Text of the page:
American Civil War Medicine & Surgical Antiques

Surgical Set collection from 1860 to 1865 - Civilian and Military

Civil War:  Medicine, Surgeon Education & Medical Textbooks

 Dr. Michael Echols  &  Dr. Doug Arbittier

 

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Federal Navy Steamer Philadelphia

Assistant Surgeon Josiah H. Culver served on the Philadelphia during the Civil War

 
(The following are the personal edited research notes of Michael Echols, the source of which may or may not be completely documented)
 

USS Philadelphia (1861)

From Wikipedia, the free encyclopedia

USS Philadelphia

The third USS Philadelphia was the flagship of Rear Admiral Samuel Phillips Lee when he commanded the North Atlantic Blockading Squadron during the American Civil War.

A side-wheel, iron-hulled steamer, Philadelphia was built at Chester, Pennsylvania, in 1859 as the commercial vessel of the same name.

She was operating as a trading vessel between Acquia Creek, Virginia and Washington, D.C. at the outbreak of the Civil War. Seized 21 April 1861, in accordance with a Presidential order, she was ordered to the Washington Navy Yard, where she fitted out for naval service.

Philadelphia, Lt. William N. Jeffers in command, operated on the Potomac River as a patrol vessel. In May she was detailed to transport ordnance stores to Fortress Monroe, to Philadelphia and to New York. Upon return to the Washington Navy Yard, Jeffers reported that the steamer was in no respect suitable for outside service. She continued to operate on the Potomac River until October, 1861, primarily transporting troops downriver to Fort Washington.

Philadelphia was assigned duties with the North Atlantic Blockading Squadron in October, and during January and February 1862 served as squadron flagship. Philadelphia took part in the expedition to Hatteras Inlet in January and served as flag-steamer to Flag Officer Louis M. Goldsborough at the battle of Roanoke Island, North Carolina 7 - 8 February. She also took part in the capture of New Berne and later participated in the expedition to the Dismal Swamp Canal 17 - 20 April.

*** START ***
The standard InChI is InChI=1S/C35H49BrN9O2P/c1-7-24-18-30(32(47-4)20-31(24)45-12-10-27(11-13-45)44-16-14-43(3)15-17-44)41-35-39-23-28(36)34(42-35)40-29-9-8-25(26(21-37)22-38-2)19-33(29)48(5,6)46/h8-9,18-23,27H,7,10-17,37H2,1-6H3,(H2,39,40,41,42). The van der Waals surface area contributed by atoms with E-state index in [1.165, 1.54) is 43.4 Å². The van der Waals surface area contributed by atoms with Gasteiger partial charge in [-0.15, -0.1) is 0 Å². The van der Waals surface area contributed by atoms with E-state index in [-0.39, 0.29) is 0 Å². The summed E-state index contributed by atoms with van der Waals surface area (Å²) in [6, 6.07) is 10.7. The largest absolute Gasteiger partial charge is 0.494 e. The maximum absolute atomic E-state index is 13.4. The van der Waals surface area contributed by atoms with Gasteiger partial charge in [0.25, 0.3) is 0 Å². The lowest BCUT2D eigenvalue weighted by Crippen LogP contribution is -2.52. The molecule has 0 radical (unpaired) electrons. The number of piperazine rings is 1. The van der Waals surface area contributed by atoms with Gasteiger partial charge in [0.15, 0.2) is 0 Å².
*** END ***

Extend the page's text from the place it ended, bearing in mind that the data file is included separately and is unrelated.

From August 1863 until 1865 Philadelphia was flagship of the South Atlantic Blockading Squadron. The highlight of her activities during this period was her participation in the operation against Charleston, South Carolina in the fall of 1863.

With the close of hostilities Philadelphia was sent to the Washington Navy Yard where she decommissioned 31 August 1865. She was sold at public auction 15 September to N. L. and G. Griswold. Renamed Ironsides in 1869, she was lost by stranding at Hog Island, Virginia, on 29 August 1873.

This article includes information collected from the public domain sources Dictionary of American Naval Fighting Ships and Naval Vessel Register.

Medical Antiques Index

American Civil War Medicine & Surgical Antiques Index
 

Contact Dr. Arbittier or Dr. Echols

 

 

Civil War Medical Collections 

 

Direct links to all medical & Civil War collections on this site                         

American Surgical Sets:

Pre-Civil War:  1 | 2  -   Post-Civil War:  3  -  Civil War 1861-1865:  4 | 5 | 6 | 7 | 8   INDEX

Medical Text-Books:

1 | 1a | 2 | 2a | 3 | 3a | 4 | 4a | 5 | 5a | 6 | 7 | 8 | 9 | 9a | 10 | 11 | 12    INDEX

Surgeon General's Office Library printed catalogues: 1840 | 1864 | 1865
Medical Lecture Cards: 1 | 2 | 34 | 5 | 6 | 7 | 8 | 9 | 10 | 11 | 12 | 13 | 14 | 15 | 16 | 17 | 18 | 19 | 20 | 21    INDEX

Medical Faculty and Authors:

INDEX

Navy Surgeon Exams:

1863 Navy Surgeon Applicant Exams with Biographies   INDEX ONE | INDEX TWO

Surgeon CDVs, Images:

Army: 1 | 2 | 3 | 4 | 5 | 6 | 7 | 8    INDEX

Navy: 1 | 2 | 3 | 4 | 5 | 6 | 7 | 8   

Hosp Dep't Bottles, Tins, 

U.S. Army Pannier:

1 | 2 | 3 | 4 | 5 | 6

American Civil War Medicine & Surgical Antiques

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Students doing reports or projects are welcome to use the content of this site without permission, but credits would be appreciated.

 

Please note: information on this site may not be normally referenced as this is an active and long-term educational research project.  Personal notes may not be properly cited for publication.  Various articles are digitally reproduced under the 'fair-use act' of the copyright laws and are intended for educational purposes only.  Many citations are from Google digital 'books' and can be traced backwards via a search of a unique string in the citation.

 

 Arbittier Museum of Medical History Tour:   1 | 2 | 3

 

Last update: Monday, December 12, 2016